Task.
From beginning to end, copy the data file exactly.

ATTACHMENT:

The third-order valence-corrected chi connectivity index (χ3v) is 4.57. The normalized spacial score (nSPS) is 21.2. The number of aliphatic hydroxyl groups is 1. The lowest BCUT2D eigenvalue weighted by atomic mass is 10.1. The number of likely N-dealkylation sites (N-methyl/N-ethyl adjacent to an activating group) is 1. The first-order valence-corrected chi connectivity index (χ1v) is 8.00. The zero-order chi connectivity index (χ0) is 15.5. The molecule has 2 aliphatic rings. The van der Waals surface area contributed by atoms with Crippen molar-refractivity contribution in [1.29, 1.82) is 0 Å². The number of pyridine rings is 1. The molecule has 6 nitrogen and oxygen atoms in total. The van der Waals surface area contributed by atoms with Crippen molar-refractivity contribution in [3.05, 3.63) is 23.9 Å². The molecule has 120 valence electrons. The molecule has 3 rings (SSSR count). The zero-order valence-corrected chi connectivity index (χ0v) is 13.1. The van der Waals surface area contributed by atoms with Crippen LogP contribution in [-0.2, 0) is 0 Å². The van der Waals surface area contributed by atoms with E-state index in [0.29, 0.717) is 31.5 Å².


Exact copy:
The third-order valence-corrected chi connectivity index (χ3v) is 4.57. The normalized spacial score (nSPS) is 21.2. The number of aliphatic hydroxyl groups is 1. The lowest BCUT2D eigenvalue weighted by atomic mass is 10.1. The number of likely N-dealkylation sites (N-methyl/N-ethyl adjacent to an activating group) is 1. The first-order valence-corrected chi connectivity index (χ1v) is 8.00. The zero-order chi connectivity index (χ0) is 15.5. The molecule has 2 aliphatic rings. The van der Waals surface area contributed by atoms with Crippen molar-refractivity contribution in [1.29, 1.82) is 0 Å². The number of pyridine rings is 1. The molecule has 6 nitrogen and oxygen atoms in total. The van der Waals surface area contributed by atoms with Crippen molar-refractivity contribution in [3.05, 3.63) is 23.9 Å². The molecule has 120 valence electrons. The molecule has 3 rings (SSSR count). The zero-order valence-corrected chi connectivity index (χ0v) is 13.1. The van der Waals surface area contributed by atoms with Crippen LogP contribution in [-0.2, 0) is 0 Å². The van der Waals surface area contributed by atoms with E-state index in [0.29, 0.717) is 31.5 Å².